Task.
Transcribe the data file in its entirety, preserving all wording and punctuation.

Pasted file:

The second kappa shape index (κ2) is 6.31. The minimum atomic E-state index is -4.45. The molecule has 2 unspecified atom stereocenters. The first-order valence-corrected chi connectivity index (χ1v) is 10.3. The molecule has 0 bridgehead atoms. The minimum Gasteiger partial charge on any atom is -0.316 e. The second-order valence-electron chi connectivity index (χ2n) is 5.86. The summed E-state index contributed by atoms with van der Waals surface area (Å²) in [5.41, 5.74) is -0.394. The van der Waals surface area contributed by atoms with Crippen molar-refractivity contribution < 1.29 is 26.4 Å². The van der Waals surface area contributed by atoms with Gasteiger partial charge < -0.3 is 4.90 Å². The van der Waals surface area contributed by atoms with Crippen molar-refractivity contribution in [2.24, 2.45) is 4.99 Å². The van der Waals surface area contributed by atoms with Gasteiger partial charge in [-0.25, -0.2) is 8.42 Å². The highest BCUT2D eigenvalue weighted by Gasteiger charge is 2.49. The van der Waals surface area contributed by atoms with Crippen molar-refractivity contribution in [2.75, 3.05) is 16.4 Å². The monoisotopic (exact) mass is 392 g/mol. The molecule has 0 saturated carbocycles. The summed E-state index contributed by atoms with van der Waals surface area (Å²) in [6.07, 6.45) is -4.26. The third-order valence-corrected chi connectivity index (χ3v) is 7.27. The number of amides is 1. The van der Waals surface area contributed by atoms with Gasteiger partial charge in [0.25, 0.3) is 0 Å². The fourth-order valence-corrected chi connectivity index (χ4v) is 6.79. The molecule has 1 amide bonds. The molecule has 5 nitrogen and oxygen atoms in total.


The second kappa shape index (κ2) is 6.31. The minimum atomic E-state index is -4.45. The molecule has 2 unspecified atom stereocenters. The first-order valence-corrected chi connectivity index (χ1v) is 10.3. The molecule has 0 bridgehead atoms. The minimum Gasteiger partial charge on any atom is -0.316 e. The second-order valence-electron chi connectivity index (χ2n) is 5.86. The summed E-state index contributed by atoms with van der Waals surface area (Å²) in [5.41, 5.74) is -0.394. The van der Waals surface area contributed by atoms with Crippen molar-refractivity contribution < 1.29 is 26.4 Å². The van der Waals surface area contributed by atoms with Gasteiger partial charge < -0.3 is 4.90 Å². The van der Waals surface area contributed by atoms with Crippen molar-refractivity contribution in [2.24, 2.45) is 4.99 Å². The van der Waals surface area contributed by atoms with Gasteiger partial charge in [-0.25, -0.2) is 8.42 Å². The highest BCUT2D eigenvalue weighted by Gasteiger charge is 2.49. The van der Waals surface area contributed by atoms with Crippen molar-refractivity contribution in [2.75, 3.05) is 16.4 Å². The monoisotopic (exact) mass is 392 g/mol. The molecule has 0 saturated carbocycles. The summed E-state index contributed by atoms with van der Waals surface area (Å²) in [6.07, 6.45) is -4.26. The third-order valence-corrected chi connectivity index (χ3v) is 7.27. The number of amides is 1. The van der Waals surface area contributed by atoms with Gasteiger partial charge in [0.25, 0.3) is 0 Å². The fourth-order valence-corrected chi connectivity index (χ4v) is 6.79. The molecule has 1 amide bonds. The molecule has 5 nitrogen and oxygen atoms in total.